1. “Out of Mind, Out of Sight” (Season one, episode 11)
Fans tend not list first season
2. “School Hard” (Season two, episode three)
Unless you’re one of
3. “Surprise/Innocence” (Season two, episodes 13/14)
Many consider this two parter the point where
4. “Earshot” (Season three, episode 18)
In this often hilarious episode, Buffy temporarily gains the ability to read minds… and quickly finds out that most kids in her high school are thinking about sex pretty much all the time. A bit more dramatically, Buffy also soon realizes that the reasons that so many young people seem indifferent to the pain of those around them is that they’re just too caught up in their own.
5. “The Prom” (Season three, episode 20)
What truly resonates about this episode isn’t the titular prom, it’s that this is the one where Buffy’s longtime boyfriend Angel breaks up with her for her own good, finally admitting that these two have no future together. When Buffy goes to her best friend Willow and breaks down in her arms over losing Angel, you can’t help but remember how painful losing your first true love really was.
6. “Living Conditions” (Season four, episode two)
For many, going away to college and adjusting to your very first college roommate is one of the first experiences of having to live in close quarters with someone who isn’t family… and it can sometimes be absolute hell. In Buffy’s case, it was hell in the literal sense, as her perpetually perky and annoying roommate actually turned out to be a demon.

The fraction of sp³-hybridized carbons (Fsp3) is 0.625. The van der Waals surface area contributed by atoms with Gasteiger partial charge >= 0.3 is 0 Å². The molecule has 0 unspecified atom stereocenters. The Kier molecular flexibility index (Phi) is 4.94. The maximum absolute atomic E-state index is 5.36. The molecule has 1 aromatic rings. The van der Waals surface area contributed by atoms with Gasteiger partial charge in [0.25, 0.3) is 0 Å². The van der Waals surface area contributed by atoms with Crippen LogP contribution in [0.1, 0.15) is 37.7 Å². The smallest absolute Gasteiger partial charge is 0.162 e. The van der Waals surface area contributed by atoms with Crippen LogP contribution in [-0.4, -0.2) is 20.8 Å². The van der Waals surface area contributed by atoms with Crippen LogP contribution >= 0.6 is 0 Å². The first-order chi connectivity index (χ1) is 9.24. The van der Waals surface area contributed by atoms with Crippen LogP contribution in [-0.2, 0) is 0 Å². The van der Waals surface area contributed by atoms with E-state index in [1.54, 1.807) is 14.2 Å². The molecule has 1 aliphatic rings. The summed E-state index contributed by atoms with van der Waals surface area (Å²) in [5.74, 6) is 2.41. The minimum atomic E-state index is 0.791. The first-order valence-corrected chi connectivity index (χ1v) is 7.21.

7. “The Body” (Season five, episode 16)
There is perhaps no episode in TV history that accurately portrays how we deal with our first major loss of a loved one, and all the feelings associated with it, better than “The Body,” in which Buffy and her sister Dawn discover that their mother Joyce has died suddenly from a brain tumor.
8. “Flooded” (Season six, episode four)
Buffy may know everything about fighting vampires and demons, but after her mother passes away, she has to learn to handle real world catastrophes, like getting her younger sister to school on time, getting a bank loan, or dealing with a flooded basement. Buffy quickly learns she would rather have to fight with a dozen vamps in the graveyard than have to deal with property taxes.
9. “Doublemeat Palace” (Season six, episode 12)
Part of growing up is getting a J-O-B, and like most of us, Buffy’s first paying gig involves saying, “How may I help you?” Buffy learns the ins and outs of a customer service job when working for fast food establishment Doublemeat Palace. Her stint as a fast food worker didn’t last long, as the network started getting complaints from real fast food advertisers when the show made working these kinds of jobs seem hellish. (And not
10. “Help” (Season seven, episode four)
In the show’s final season, Buffy becomes a counselor at her former high school, and comes across Cassie, a troubled young girl who has the ability to foresee her own death. This is one of the last episodes to really deal with adolescence on the show, touching on the challenges of trying to navigate the highs and lows of school life, including pushy guys who won’t take no for an answer, bullies, and evil cults (remember, this is Sunnydale).
Which are your favorite